Thomas Funke leads the competition practice at Osborne Clarke in Germany. He led the defence in German and EU antitrust investigations of key players from the automotive, energy, banking and technology sectors. He has also been recognised as a leading expert for merger control, vertical restraints and the motor vehicle sector. A successful cartel damages litigation pioneer, he secured decisions from the European Court of Justice and the German Supreme Court (C-352/13, T-345/12, T-437/08).
WHAT MOTIVATED YOU TO SPECIALISE IN COMPETITION LAW?
In addition to the law, economics and European politics have always intrigued me. Competition law relates to these fields, and allows me to practice in an international context.
HOW HAS THE PRACTICE OF COMPETITION LAW CHANGED SINCE YOU BEGAN YOUR CAREER?
Competition compliance increasingly requires efforts around the world. More companies need to look to more jurisdictions. In this sense, Asia is becoming just as relevant as North America or Europe. Damages litigation is also trending, even though European enforcers continue to focus on colossal fines rather than compensatory justice.
WHAT DO YOU ENJOY MOST ABOUT WORKING IN COMPETITION LAW?
Bringing new ideas to life and solving problems along the way. Access to information in cartel cases used to be a grey area, and through our Supreme Court litigation we were able to shed some light on it. We convinced competition authorities not to fine clients in several cases. Or, we were among the first to advise on connected car data. I also remember obtaining clearance for Europe’s first integrated cross-border long-distance gas pipeline network, with both parties to the transaction super-dominant in neighbouring markets. It was hard work, but it produced results.
WHAT HAS BEEN THE MOST INTERESTING LEGAL INNOVATION TO COME OUT OF YOUR WORK ON CARTEL CASES?
Our preliminary reference to the EU’s highest court helped clarify how and where companies affected by cartels can claim damages effectively. This was a major step along the way. Private litigation is now an important part of every major European competition practice.
HOW HAS THE EUROPEAN COMMISSION’S INCREASED INTEREST IN VERTICAL RESTRAINTS IN CARTEL CASES IMPACTED YOUR PRACTICE?
Different approaches in the EU member states to vertical restraints and platform distribution required the Commission to step in and resume the lead.
In our defence in an e-commerce investigation, we are exploring how the Commission can reward cooperation in a vertical restraints case. Leniency and settlement procedures were designed for horizontal matters, but why shouldn’t they produce benefits in less severe cases also?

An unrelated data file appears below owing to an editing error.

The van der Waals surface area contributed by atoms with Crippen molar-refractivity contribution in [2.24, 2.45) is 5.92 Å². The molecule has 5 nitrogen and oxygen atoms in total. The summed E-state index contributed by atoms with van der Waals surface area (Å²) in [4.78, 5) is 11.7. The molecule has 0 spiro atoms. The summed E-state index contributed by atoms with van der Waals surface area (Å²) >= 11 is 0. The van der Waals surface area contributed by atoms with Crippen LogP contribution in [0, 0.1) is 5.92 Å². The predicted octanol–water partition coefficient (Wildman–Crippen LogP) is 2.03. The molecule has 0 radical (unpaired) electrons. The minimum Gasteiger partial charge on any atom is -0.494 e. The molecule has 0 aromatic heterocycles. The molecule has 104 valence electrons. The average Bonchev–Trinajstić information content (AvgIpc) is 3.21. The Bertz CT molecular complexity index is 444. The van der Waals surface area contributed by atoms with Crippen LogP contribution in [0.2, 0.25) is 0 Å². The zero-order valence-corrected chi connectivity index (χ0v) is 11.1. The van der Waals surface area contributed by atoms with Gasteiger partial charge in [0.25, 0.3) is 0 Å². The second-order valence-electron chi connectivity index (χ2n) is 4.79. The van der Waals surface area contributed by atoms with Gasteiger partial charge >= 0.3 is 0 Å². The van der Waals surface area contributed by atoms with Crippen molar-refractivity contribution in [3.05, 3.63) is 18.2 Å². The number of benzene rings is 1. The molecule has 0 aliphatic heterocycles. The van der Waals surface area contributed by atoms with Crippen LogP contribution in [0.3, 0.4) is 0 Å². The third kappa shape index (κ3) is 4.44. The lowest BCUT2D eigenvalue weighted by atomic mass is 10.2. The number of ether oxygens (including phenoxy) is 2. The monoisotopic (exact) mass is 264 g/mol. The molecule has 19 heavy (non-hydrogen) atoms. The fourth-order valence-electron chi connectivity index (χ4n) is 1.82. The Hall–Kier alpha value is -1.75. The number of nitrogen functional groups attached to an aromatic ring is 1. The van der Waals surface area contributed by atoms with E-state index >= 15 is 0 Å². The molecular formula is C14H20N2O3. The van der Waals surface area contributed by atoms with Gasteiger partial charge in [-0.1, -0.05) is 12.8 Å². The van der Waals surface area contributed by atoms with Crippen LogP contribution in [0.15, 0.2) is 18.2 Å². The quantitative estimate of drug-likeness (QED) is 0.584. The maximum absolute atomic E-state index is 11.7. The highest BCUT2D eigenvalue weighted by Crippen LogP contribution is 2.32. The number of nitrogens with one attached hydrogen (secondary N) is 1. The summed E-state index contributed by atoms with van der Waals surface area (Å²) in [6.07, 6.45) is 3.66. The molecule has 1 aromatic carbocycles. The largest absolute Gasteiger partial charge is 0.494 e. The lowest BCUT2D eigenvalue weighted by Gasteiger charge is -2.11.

AFTER CRITICISM OF THE FEDERAL CARTEL OFFICE FOR NOT FOLLOWING DUE PROCESS FOR SETTLEMENTS, HOW DO YOU THINK THE APPROACH TO SETTLEMENTS WILL CHANGE GOING FORWARD?
Any government agency, in any procedure, needs to observe due process. There must be no arm-twisting. More detailed statutes could be a step towards procedural fairness. Even leniency is so far dealt with in merely lower-level instruments of EU and German law, for the most part. The implementation of the ECN+ Directive will give the EU member states an opportunity for improvement. Not least with view to the rights of customers or other third parties affected by leniency decisions or settlements. We need a bigger role for compensatory justice.
WHAT ADVICE WOULD YOU GIVE TO YOUNGER PRACTITIONERS WHO HOPE ONE DAY TO BE IN YOUR POSITION?
Find out what you are passionate about, and find the right people to pursue these passions together with.
HOW DO YOU SEE YOUR PRACTICE DEVELOPING OVER THE NEXT FIVE YEARS?
Technology will make lawyers more efficient. Data will also be at the heart of competition law developments. Dominance and merger cases need to consider the potential for digital disruption. And in this information age, the traditional scepticism of market transparency should be curbed to encourage innovation.
Thomas Funke is “a leading figure in the German antitrust community” who comes highly recommended by peers, one of whom notes, “He is one of our biggest competitors in the competition litigation space.”
Thomas Funke advises on German and EU cartel investigations, antitrust litigation and merger control.
In the European Court of Justice and the German Supreme Court, Thomas secured decisions in Akzo v Commission (T-345/12), CDC v Commission (T-437/08), the Hydrogen Peroxide litigation (C-352/13) and the German BGH Coffee Roaster cartel damages case.
As lead counsel in German and EU cartel cases, Thomas has represented key players from the automotive, energy, banking and technology sectors. He recently defended a global technology group and an international tour operator in EU antitrust investigations. Thomas also secured expedited German merger clearances for several multibillion-euro life sciences transactions.
As co-leader of the international competition practice at Osborne Clarke, Thomas works from Cologne and Brussels.
He has been recognised as a leading expert for the EU competition framework for the automotive sector. With a focus on aftermarket competition as well as connected and autonomous vehicles, he leads his firm’s transport and automotive sector initiative in Germany.
Thomas has spoken at the ABA Antitrust Spring Meeting and chaired international competition conferences. He has published extensively on the EU block exemptions, antitrust procedure, energy regulation, internet retailing, vertical restraints, damages litigation and merger control.
In addition to an IBA diploma in competition law and his German qualification, Thomas earned a certificate from the University of California and a master's degree from the University of Virginia (LLM), as well as a doctorate in law from Bonn University (Dr jur).